My parents recently sold and moved out of the house I grew up in. As I was visiting the home for the last time this past spring, I noticed pencil marks on the closet wall in the room my younger brothers grew up in.
The marks recorded their various heights over the years, as they grew from preschoolers to elementary school graduates. Unfortunately, however, there was no way to bring those marks with us when we moved (apart from taking a picture of them), and they’re likely painted over already.
So to avoid creating marks that have the same fate, I plan on buying a growth chart wall hanging for my daughter and her future brother. In fact, I hope to make the purchase sooner rather than later, considering the strategies I’ve come across lately for making the charts even more worth the money. Three such tactics make up today’s hint.
1. Go for a chart that works as affordable wall art. Many of the growth charts on the market today can serve as much more than just big rulers. Petite Lemon, for example, offers charts featuring educational images ranging from the alphabet, numbers or animals to your child’s name or cityscape hide-n-seek games. In other words, a growth chart can serve as that perfect ABC poster you’re searching for or can double as the nursery wall letters spelling your child’s name, saving you from having to buy separate posters and wooden letters (I wish I had thought of this when I was decorating my daughter’s nursery). Petite Lemon, a boutique offering personalized baby and kid items ranging from sibling t-shirts and birthday onesies to growth charts and posters, is giving away a $75 gift card to one lucky Hint Mama reader – details below.
2. Use one chart for multiple kids. Just because you have two or more kids, you don’t necessarily need more than one growth chart, even if you’re in the market for a personalized chart. You can always put two names or your last name on the same chart, or opt for a chart without any names at all. I’m thinking of getting a chart once my second arrives that says something like “The Schultz Kids.”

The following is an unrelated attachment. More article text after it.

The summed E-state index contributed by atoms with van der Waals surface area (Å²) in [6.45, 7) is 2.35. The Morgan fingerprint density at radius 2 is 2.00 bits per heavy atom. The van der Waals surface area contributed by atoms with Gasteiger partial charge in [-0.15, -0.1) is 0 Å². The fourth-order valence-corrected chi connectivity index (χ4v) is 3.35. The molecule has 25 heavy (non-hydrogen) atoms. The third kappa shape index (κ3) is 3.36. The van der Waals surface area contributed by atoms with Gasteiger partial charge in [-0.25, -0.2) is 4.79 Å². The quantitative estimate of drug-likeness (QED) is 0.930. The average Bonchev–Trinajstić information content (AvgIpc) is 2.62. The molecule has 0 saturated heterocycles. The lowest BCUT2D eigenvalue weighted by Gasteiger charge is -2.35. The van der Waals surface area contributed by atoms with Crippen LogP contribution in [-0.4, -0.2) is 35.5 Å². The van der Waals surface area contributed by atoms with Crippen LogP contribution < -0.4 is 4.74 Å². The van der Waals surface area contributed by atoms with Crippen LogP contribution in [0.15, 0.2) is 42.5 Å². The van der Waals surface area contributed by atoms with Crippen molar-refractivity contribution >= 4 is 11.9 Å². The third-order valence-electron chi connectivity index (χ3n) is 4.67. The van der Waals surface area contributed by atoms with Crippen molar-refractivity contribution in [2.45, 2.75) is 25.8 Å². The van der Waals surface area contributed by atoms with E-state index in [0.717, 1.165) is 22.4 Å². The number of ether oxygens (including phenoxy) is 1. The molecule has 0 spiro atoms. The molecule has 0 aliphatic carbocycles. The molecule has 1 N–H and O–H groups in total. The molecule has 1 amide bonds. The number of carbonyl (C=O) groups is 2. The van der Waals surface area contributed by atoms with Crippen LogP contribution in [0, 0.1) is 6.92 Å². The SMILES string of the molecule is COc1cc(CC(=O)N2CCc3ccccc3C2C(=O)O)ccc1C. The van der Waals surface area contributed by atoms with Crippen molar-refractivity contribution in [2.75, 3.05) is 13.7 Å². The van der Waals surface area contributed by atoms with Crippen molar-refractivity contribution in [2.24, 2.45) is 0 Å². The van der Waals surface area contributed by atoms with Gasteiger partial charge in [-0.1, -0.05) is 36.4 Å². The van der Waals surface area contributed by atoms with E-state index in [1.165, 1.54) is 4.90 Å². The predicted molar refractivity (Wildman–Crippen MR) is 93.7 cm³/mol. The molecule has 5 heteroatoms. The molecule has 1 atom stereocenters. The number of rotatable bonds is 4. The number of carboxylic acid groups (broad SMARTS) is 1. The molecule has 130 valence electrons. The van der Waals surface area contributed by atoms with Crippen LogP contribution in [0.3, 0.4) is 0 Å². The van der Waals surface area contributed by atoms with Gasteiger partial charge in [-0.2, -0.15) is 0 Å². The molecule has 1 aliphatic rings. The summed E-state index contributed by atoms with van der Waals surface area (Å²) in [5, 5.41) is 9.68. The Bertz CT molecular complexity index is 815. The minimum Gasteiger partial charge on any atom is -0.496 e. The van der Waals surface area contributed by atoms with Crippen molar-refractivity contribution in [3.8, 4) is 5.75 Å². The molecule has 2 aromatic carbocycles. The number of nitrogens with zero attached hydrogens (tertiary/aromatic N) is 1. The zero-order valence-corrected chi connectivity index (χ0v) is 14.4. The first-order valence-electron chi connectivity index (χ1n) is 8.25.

3. Think of the chart as a “baby book” of sorts. Finally, instead of just recording how tall your little ones are every year or so, you can also measure kids at big milestones, recording the date of the milestone and their height at the time, as Petite Lemon suggests over on its blog (and both pens and stickers can work great for recording). Example milestones: the first birthday party and the first day of preschool, for instance, and you could even take a picture of your child at the chart as you record that milestone. This way you’ll have a log of when important milestones occurred, as well as pictures ready for a baby book or important memory album.
Of course, perhaps the biggest benefit of a growth chart, as I allude to above, is that unlike traditional marks on wall, you can take it with you wherever you go, and you can give the charts to your children when they’re older as a memory of their childhood. And framed, a finished growth chart would make a nice wall hanging for a teenager’s room, assuming your teen would want it on display.
What are your tips for tracking your little one’s growth and for growth charts in general? What are your affordable wall art tips? Share them, and enter to win a $75 Petite Lemon gift card, below.